Tom Ford Fall/Winter 2013 Advertisement
Soon after, Phillip Lim made an even more obvious ode to Lichtenstein for pre-fall 2012, mimicking the pop artist’s famous style similar to how Spanish pop art team, Equipo Cronica, has done in the past.
3.1 Phillip Lim Pre-Fall 2012 and Equipo Cronica’s Guernica, 1971
For fall/winter 2009 couture, Karl Lagerfeld took a more abstract approach to fireworks and explosions at Chanel. Two standout looks from the collection bared striking similarities to the works by artists Wassily Kandinsky and Robert Delaunay; entitled Squares with Concentric Circles, 1913, and Le Premier Disque, 134 cm, 52.7 inches, 1912-13, respectively.
Lastly, no reference to explosive fashion would be complete without mentioning Christopher Kane’s 2010 resort collection. The atomic bomb dresses and separates were unforgettable and almost identical to images in Robert Longo’s series of charcoal, bomb drawings, The Sickness of Reason.
No matter what the season – fall, resort, spring or pre-fall – ready-to-wear or couture, designers are more than capable of making an impact. Now it is your turn spring/summer 2014, wow us.
Christopher Kane Resort 2010 and Atomic Bomb charcoal drawing by Robert Longo
Tags: Art, Designers, Fall/Winter 2013, Fashion Week, New York, Paris, Photography, Retail
The fall 2013 shopping season is well under way. Collections shown almost six months ago are finally hitting stores and available for purchase. In an effort to re-familiarize myself with pre-fall I have been flipping through shows style.com and noticed a pattern amongst the collections. Designers from Narciso Rodriguez to Erdem as well as Parisian houses like Louis Vuitton and Christian Dior showed multiple, if not all, of their 2013 pre-fall looks in pairs.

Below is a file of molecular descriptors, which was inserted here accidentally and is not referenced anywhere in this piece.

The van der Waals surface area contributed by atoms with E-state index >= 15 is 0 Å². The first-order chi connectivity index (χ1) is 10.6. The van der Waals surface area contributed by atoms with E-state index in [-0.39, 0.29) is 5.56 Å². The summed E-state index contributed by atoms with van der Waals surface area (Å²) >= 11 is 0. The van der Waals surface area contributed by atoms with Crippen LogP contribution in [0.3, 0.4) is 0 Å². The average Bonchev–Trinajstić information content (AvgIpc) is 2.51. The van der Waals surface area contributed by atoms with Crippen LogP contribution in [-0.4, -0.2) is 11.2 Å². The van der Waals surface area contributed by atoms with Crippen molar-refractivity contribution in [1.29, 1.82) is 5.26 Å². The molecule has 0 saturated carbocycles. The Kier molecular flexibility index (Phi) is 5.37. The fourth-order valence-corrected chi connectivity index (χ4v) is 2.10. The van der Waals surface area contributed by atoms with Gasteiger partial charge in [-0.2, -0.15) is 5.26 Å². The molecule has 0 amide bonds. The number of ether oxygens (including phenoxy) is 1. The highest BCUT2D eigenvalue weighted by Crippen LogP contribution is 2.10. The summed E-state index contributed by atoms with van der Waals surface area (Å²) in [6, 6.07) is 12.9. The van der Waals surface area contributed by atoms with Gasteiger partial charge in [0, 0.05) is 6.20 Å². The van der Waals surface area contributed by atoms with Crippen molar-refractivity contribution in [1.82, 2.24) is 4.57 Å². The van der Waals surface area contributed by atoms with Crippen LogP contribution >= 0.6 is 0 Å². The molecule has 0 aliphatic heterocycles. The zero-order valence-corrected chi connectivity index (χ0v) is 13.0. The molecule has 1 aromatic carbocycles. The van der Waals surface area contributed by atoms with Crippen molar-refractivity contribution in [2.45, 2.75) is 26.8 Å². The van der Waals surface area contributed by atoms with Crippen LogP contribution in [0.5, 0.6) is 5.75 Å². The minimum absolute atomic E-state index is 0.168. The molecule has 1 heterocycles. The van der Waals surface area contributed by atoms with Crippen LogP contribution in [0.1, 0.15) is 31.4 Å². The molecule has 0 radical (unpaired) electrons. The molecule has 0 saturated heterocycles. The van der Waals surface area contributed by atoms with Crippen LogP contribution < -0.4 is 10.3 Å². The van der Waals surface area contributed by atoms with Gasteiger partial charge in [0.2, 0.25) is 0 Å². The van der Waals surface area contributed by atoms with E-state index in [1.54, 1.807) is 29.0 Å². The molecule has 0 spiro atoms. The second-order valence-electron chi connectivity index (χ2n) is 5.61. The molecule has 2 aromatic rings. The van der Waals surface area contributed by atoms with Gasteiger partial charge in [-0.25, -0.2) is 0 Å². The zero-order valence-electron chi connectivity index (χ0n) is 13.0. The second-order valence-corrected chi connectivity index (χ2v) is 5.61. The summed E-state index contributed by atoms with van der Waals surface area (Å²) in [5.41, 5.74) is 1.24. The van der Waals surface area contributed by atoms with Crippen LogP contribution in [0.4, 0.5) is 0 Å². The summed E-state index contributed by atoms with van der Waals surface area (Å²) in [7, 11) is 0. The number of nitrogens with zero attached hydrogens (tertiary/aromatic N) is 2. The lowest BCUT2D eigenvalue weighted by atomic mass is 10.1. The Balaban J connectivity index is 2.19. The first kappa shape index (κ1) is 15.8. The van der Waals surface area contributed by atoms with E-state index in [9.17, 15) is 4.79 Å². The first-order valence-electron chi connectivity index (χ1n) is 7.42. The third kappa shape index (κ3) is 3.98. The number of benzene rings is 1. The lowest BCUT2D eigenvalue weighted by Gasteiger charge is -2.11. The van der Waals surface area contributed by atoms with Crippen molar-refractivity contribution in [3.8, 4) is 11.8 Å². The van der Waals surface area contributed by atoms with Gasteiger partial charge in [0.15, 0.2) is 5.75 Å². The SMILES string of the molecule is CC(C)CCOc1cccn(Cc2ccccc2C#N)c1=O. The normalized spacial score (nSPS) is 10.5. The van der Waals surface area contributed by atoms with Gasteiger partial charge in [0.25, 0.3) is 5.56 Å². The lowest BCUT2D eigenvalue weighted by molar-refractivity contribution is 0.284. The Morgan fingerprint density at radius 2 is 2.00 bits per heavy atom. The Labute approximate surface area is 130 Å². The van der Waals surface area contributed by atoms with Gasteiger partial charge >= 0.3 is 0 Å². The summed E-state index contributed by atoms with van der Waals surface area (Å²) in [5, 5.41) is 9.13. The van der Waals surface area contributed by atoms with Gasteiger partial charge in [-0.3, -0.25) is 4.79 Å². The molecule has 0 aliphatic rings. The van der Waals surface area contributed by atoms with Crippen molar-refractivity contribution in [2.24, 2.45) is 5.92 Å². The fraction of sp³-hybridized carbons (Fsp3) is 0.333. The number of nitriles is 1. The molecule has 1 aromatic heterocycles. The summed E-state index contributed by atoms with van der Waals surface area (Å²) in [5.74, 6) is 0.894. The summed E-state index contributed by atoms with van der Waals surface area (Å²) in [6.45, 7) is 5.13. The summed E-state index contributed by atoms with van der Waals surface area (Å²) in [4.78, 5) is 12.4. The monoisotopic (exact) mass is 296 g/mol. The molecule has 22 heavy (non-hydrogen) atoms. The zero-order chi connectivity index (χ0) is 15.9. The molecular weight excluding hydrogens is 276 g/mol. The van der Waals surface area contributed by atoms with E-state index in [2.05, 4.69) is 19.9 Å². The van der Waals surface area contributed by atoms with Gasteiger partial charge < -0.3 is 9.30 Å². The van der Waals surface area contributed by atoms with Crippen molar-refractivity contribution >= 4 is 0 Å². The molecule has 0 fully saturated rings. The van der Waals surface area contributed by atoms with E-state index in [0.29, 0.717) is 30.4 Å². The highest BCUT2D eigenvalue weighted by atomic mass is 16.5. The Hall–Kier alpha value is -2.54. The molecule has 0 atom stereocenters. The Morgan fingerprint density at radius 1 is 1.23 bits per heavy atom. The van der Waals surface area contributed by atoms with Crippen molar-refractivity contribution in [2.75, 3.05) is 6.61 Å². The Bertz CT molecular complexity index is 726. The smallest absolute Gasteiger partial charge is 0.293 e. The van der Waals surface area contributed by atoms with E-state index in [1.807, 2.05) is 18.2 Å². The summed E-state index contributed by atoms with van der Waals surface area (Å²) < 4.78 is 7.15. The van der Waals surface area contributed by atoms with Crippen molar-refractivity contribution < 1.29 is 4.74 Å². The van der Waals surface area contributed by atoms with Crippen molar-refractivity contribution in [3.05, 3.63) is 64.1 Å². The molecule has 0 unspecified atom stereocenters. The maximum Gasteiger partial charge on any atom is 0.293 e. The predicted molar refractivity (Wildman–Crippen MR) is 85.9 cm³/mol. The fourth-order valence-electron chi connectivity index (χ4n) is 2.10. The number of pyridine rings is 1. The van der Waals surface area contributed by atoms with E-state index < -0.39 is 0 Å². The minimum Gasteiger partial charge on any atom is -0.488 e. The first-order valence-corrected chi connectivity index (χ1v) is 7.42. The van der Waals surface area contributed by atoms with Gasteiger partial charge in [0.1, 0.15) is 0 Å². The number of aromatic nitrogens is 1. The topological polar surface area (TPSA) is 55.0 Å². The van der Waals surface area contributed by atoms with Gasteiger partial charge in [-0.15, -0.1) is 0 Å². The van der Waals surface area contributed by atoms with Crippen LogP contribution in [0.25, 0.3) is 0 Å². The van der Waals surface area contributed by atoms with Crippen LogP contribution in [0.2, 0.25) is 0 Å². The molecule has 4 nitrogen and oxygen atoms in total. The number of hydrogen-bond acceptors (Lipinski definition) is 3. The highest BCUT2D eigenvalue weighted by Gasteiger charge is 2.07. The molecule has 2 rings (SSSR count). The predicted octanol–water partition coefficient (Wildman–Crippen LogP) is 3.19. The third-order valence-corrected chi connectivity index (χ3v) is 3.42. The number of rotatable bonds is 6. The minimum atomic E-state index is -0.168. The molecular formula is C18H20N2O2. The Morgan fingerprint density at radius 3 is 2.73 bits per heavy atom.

This latest pre-fall development is hardly the first time the fashion world has experienced the impact of a twosome. Could this trend have come about as a result of the continuing success of designer pairs from Dolce & Gabbana and Viktor & Rolf, to Valentino’s Maria Grazia Chiuri and Pierpaolo Piccioli? Just this past June the CFDA awards for womenswear designer of the year and the Swarovski award for womenswear were presented to American duos Proenza Shoulder and Suno, respectively, and in 2012 Mary-Kate and Ashley Olsen were awarded top honors for The Row.
The art world, however, recognized the power of pairs far before John Galliano sent obscure couples down the runway for his namesake spring/summer 2006 ready-to-wear show and prior to Lagerfeld’s double bride finale for Chanel spring/summer 2013 couture.
Artists such as Dan Flavin and Donald Judd as well as Peter Fischli & David Weiss began collaborating in the 1970s while modern day duos from Elmgreen and Dragset to Kelley Walker and Wade Guyton have made names for themselves as twosomes.
Countless solo artists have explored the concept of duality within their personal work. One of photographer Diane Arbus’ most celebrated images – Identical Twins, Roselle, New Jersey, 1967 – famously depicts identical young females and by happenchance began a cultural revolution; is it said that the pair were the inspiration behind the twins in Stanley Kubrick’s surrealist horror film, The Shining. Arbus herself even worked in collaboration with her husband, Allan, although he is rarely mentioned.